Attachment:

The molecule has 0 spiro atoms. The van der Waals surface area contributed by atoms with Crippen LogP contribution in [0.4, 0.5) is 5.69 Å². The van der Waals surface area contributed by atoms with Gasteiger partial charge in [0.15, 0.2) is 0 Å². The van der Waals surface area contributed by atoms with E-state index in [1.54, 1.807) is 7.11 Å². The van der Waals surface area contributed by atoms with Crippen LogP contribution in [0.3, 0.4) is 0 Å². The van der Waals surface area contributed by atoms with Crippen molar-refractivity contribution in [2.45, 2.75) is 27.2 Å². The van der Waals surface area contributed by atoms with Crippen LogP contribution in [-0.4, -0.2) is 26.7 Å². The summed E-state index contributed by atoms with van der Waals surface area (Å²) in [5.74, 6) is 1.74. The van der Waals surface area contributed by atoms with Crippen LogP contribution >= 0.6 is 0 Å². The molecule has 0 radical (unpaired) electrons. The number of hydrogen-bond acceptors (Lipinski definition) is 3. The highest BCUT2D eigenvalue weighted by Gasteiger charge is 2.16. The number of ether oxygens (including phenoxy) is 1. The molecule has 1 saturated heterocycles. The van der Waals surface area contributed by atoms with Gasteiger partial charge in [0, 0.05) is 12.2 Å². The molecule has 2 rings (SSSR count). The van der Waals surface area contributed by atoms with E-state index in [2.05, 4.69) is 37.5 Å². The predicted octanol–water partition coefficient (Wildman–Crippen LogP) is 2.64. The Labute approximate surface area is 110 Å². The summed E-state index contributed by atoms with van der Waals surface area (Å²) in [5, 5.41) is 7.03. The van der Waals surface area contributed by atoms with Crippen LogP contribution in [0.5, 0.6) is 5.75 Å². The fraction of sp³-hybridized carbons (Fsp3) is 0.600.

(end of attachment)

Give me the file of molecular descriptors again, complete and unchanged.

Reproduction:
The molecule has 0 spiro atoms. The van der Waals surface area contributed by atoms with Crippen LogP contribution in [0.4, 0.5) is 5.69 Å². The van der Waals surface area contributed by atoms with Gasteiger partial charge in [0.15, 0.2) is 0 Å². The van der Waals surface area contributed by atoms with E-state index in [1.54, 1.807) is 7.11 Å². The van der Waals surface area contributed by atoms with Crippen LogP contribution in [0.3, 0.4) is 0 Å². The van der Waals surface area contributed by atoms with Crippen molar-refractivity contribution in [2.45, 2.75) is 27.2 Å². The van der Waals surface area contributed by atoms with Crippen LogP contribution in [-0.4, -0.2) is 26.7 Å². The summed E-state index contributed by atoms with van der Waals surface area (Å²) in [5.74, 6) is 1.74. The van der Waals surface area contributed by atoms with Crippen LogP contribution >= 0.6 is 0 Å². The molecule has 0 radical (unpaired) electrons. The number of hydrogen-bond acceptors (Lipinski definition) is 3. The highest BCUT2D eigenvalue weighted by Gasteiger charge is 2.16. The number of ether oxygens (including phenoxy) is 1. The molecule has 1 saturated heterocycles. The van der Waals surface area contributed by atoms with Gasteiger partial charge in [0, 0.05) is 12.2 Å². The molecule has 2 rings (SSSR count). The van der Waals surface area contributed by atoms with E-state index in [2.05, 4.69) is 37.5 Å². The predicted octanol–water partition coefficient (Wildman–Crippen LogP) is 2.64. The Labute approximate surface area is 110 Å². The summed E-state index contributed by atoms with van der Waals surface area (Å²) in [5, 5.41) is 7.03. The van der Waals surface area contributed by atoms with Crippen LogP contribution in [0.5, 0.6) is 5.75 Å². The fraction of sp³-hybridized carbons (Fsp3) is 0.600.